While others in the Radiators hustled to define a post-Rads identity, frontman Dave Malone has taken his time. “There were some fans who wanted us to continue in whatever form we could manage,” Malone notes, “but I had some other ideas I wanted to try out, especially playing with my family.” Malone listened to suggestions and requests and weighed all his options before deciding on a course of action. In September, he released an ambitious fall schedule that features him playing in a number of different lineups.
Malone’s fans were particularly excited about plans to play with brother Tommy, best known for his work with the subdudes. The two have an interesting history together, as anyone who’s heard them as the Malone Rangers can attest. “That was more of an acoustic thing,” says Dave. “Tommy and I playing some country and folk songs from our childhood. We’re planning to put together a rock band and call it the Malone Sharks.”
Dave reunited with Tommy in September in both settings—an acoustic duo house show on Tommy’s birthday and a full band show at the Boom Boom Room in San Francisco.
Malone also announced a series of dates with Bonerama, including a performance at the Voodoo Experience on Halloween weekend. Bonerama’s Mark Mullins was a regular guest at Radiators shows, and Mullins and Craig Klein participated in the Rads’ final Jazz Fest set last May 8. Since the Rads broke up, Bonerama has been playing several of the band’s songs at their shows, so Malone should be a great fit.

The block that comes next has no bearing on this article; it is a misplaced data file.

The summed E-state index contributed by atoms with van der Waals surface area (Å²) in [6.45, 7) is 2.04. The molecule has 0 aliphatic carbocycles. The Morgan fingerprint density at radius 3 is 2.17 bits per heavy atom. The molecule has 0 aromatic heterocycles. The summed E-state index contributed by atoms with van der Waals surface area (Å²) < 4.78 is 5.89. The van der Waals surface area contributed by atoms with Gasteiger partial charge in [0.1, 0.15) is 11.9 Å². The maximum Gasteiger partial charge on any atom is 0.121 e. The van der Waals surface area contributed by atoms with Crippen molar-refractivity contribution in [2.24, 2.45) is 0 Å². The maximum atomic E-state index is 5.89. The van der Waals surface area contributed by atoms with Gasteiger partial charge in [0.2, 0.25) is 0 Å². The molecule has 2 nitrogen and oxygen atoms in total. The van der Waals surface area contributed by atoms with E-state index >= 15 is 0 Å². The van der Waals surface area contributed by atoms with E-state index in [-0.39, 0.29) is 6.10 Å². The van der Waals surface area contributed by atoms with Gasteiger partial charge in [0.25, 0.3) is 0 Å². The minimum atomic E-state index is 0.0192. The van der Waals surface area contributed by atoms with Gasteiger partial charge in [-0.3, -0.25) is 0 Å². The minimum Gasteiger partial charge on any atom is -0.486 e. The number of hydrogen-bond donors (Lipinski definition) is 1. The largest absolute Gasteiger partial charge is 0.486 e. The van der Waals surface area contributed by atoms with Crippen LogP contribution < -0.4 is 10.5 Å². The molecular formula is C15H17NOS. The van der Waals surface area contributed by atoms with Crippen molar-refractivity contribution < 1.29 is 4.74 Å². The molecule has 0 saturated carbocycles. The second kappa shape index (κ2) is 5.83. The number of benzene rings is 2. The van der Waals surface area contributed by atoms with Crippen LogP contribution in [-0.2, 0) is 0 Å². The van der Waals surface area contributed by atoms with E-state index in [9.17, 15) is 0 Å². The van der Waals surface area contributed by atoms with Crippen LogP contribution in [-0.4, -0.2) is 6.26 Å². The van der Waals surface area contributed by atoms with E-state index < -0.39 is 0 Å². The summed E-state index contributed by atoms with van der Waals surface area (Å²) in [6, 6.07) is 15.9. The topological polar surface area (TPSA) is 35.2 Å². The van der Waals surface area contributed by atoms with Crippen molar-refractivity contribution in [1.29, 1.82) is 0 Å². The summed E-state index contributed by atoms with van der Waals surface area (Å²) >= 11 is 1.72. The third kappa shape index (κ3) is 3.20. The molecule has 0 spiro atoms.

Malone is also playing in a couple of high profile jam sessions combining various New Orleans musicians. On October 5, he’s part of a benefit show in New York City at The Canal Room for the New Orleans Musicians’ Clinic, joining Adam Deitch, former bandmate Camile Baudoin and Dumpstaphunk’s Ivan Neville and Tony Hall. Two nights later, Malone and Baudoin appear together at the Voice of the Wetlands Festival in Houma. The next day he’ll be the special guest with brother Tommy and the Mystik Drone (Johnny Ray Allen, Carlo Nuccio, David Torkanowsky) at Gretna Fest.
It’s a busy schedule, but nothing like that of the Radiators in their final months. “The idea behind that grueling schedule over the band’s last six months of existence was to keep us so busy we didn’t have time to think about the heartbreak of calling it quits after 33 years,” he says. “But when it was over, I really needed some time off.”